Calcified Tissue International

, Volume 34, Issue 1, pp 291–294

Formation of bone by isolated, cultured osteoblasts in millipore diffusion chambers

  • D. J. Simmons
  • G. N. Kent
  • R. L. Jilka
  • D. M. Scott
  • M. Fallon
  • David V. Cohn
Laboratory Investigations

DOI: 10.1007/BF02411253

Cite this article as:
Simmons, D.J., Kent, G.N., Jilka, R.L. et al. Calcif Tissue Int (1982) 34: 291. doi:10.1007/BF02411253

Summary

Osteoblast-like and osteoclast-like cells freed from neonatal calvaria by sequential enzymatic digestion after 6–7 days in culture were placed in diffusion chambers and implanted in the peritoneal cavities of CD-1 mice. About half of the chambers also contained a dead calvarium to test for the need of an “inducer.” After 20 days, 11 of 18 chambers containing the osteoblast-like cells formed large foci of mineralized bone that corresponded to alkaline phosphatase activity throughout the chambers. Moreover, only type I (i.e., bone) collagen was formed. Occasional deposits of bone were found in only 3 of 22 chambers containing the osteoclast-like cells. The presence of dead bone did not affect any of the results. These data confirm the osteoblast-like nature of the isolated cell populations and demonstrate that these cells retain their differentiated function in culture.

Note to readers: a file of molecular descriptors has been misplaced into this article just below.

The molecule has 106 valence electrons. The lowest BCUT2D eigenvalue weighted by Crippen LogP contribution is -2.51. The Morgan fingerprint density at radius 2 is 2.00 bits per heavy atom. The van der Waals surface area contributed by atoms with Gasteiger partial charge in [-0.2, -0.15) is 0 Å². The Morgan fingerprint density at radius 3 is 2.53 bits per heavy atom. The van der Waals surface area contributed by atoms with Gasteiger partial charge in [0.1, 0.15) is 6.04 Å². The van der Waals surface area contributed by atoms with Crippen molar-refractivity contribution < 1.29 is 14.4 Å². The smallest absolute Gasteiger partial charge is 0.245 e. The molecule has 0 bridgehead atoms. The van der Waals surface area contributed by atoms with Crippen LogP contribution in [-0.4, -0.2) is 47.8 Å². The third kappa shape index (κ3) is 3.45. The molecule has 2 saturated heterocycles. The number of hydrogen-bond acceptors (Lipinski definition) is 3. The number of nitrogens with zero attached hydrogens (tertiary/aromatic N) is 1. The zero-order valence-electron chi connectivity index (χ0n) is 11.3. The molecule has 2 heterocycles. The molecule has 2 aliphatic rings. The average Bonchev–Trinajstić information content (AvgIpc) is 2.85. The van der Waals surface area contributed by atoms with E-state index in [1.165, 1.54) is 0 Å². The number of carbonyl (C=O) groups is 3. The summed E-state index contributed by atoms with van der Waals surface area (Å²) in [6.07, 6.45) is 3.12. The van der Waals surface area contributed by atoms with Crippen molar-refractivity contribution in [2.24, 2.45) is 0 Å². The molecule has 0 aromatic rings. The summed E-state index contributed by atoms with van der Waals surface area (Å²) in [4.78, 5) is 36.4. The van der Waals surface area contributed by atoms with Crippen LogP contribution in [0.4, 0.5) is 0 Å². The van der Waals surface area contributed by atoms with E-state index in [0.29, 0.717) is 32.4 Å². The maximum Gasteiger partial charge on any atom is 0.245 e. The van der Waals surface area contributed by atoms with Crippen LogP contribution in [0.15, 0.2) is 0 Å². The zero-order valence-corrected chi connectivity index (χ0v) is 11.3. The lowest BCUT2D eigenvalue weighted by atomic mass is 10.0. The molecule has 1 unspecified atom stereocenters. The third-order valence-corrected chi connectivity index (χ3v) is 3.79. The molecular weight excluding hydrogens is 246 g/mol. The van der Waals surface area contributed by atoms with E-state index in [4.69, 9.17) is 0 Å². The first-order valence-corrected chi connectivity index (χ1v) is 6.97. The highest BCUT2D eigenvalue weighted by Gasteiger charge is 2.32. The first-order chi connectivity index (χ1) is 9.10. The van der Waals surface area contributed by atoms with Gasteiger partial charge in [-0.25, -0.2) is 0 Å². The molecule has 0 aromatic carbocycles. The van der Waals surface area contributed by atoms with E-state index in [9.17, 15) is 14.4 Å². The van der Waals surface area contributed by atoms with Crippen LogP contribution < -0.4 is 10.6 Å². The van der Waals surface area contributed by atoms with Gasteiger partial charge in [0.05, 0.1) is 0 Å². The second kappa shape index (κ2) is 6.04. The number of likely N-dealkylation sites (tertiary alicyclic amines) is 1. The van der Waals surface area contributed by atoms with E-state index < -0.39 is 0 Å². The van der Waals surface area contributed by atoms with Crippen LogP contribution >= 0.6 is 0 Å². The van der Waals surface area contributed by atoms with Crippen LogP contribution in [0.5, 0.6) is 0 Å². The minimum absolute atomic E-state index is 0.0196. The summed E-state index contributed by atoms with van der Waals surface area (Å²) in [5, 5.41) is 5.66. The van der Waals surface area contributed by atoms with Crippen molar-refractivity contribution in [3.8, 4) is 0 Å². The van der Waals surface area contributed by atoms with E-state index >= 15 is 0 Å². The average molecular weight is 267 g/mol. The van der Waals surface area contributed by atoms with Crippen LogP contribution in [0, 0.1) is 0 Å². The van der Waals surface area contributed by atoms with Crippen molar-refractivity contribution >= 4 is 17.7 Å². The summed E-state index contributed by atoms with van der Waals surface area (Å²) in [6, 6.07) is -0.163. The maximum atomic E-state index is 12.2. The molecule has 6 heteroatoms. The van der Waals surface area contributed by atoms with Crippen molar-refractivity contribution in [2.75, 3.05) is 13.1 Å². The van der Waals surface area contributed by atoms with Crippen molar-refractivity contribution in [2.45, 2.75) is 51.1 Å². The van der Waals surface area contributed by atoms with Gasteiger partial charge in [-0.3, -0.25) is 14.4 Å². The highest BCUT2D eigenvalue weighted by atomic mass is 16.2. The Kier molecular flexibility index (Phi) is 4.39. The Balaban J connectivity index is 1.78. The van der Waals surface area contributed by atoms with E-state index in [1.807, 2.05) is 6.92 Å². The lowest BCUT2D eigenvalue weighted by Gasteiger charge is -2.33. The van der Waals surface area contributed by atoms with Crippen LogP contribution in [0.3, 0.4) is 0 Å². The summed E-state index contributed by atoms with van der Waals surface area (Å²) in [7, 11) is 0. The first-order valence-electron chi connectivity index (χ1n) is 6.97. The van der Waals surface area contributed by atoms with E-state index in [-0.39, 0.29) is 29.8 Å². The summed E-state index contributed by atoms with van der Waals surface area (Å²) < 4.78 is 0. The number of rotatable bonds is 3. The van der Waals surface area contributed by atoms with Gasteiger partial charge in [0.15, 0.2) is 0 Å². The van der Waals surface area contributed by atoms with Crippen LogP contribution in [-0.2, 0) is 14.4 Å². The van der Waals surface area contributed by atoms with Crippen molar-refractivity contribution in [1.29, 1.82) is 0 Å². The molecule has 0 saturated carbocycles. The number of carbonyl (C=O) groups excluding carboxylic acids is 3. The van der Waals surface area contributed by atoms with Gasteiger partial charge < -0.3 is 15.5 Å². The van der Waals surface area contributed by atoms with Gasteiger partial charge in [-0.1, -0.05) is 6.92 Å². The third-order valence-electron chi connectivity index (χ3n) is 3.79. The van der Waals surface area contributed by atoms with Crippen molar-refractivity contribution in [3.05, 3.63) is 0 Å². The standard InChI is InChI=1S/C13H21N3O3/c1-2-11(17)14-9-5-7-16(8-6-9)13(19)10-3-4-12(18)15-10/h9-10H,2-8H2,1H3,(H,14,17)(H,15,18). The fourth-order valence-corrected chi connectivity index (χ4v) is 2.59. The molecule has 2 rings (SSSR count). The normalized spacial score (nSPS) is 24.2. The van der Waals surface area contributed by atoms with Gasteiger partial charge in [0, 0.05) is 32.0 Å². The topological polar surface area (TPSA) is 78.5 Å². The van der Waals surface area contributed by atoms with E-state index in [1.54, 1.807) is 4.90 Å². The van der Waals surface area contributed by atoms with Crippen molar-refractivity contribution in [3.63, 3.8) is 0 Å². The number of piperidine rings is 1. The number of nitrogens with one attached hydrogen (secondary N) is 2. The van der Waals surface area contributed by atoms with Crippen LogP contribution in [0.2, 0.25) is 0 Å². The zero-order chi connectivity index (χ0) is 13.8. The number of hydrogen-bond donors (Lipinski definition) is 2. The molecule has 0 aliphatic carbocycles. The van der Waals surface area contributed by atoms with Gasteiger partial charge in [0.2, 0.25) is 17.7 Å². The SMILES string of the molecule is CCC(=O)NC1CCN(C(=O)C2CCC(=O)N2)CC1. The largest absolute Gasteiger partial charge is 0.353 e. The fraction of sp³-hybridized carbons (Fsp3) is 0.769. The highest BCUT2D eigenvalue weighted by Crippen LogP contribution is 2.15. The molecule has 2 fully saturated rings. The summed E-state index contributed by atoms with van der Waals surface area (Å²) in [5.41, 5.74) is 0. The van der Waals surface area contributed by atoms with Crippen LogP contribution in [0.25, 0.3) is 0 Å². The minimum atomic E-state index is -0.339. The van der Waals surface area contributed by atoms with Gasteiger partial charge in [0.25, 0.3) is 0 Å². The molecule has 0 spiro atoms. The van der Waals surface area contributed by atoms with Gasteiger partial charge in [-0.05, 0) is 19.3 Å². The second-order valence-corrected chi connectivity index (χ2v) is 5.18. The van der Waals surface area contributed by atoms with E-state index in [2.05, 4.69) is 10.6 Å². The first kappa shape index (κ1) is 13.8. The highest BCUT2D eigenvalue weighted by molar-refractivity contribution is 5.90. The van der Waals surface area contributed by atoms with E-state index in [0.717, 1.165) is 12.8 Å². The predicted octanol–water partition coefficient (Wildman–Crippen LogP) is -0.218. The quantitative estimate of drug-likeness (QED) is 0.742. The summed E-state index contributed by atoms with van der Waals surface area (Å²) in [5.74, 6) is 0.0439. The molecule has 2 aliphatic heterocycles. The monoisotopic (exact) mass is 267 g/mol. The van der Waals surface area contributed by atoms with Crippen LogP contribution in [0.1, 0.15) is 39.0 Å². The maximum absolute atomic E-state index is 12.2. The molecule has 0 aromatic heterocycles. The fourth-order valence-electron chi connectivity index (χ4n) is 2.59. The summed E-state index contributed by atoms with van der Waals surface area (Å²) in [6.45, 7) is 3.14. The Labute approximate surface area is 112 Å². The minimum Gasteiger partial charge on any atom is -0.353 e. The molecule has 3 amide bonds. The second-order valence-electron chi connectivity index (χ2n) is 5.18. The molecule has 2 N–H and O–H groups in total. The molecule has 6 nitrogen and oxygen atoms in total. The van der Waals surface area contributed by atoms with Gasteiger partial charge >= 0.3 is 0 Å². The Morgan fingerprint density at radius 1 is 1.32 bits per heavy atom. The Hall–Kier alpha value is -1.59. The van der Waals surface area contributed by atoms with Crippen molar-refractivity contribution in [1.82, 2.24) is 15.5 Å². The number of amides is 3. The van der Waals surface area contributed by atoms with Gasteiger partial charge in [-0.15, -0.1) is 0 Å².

Key words

Bone formation Osteoblasts Osteoclasts Bone Induction Alkaline Phosphatase Cell Culture 

Copyright information

© Springer-Verlag 1982

Authors and Affiliations

  • D. J. Simmons
    • 1
  • G. N. Kent
    • 2
  • R. L. Jilka
    • 2
    • 3
  • D. M. Scott
    • 2
  • M. Fallon
    • 4
  • David V. Cohn
    • 2
    • 3
  1. 1.Division of Orthopedic SurgeryWashington UniversitySt. Louis
  2. 2.Research LaboratoriesV.A. Medical CenterKansas City
  3. 3.University of Kansas Medical CenterKansas City
  4. 4.Department of PathologyJewish Hospital of St. LouisSt. LouisUSA

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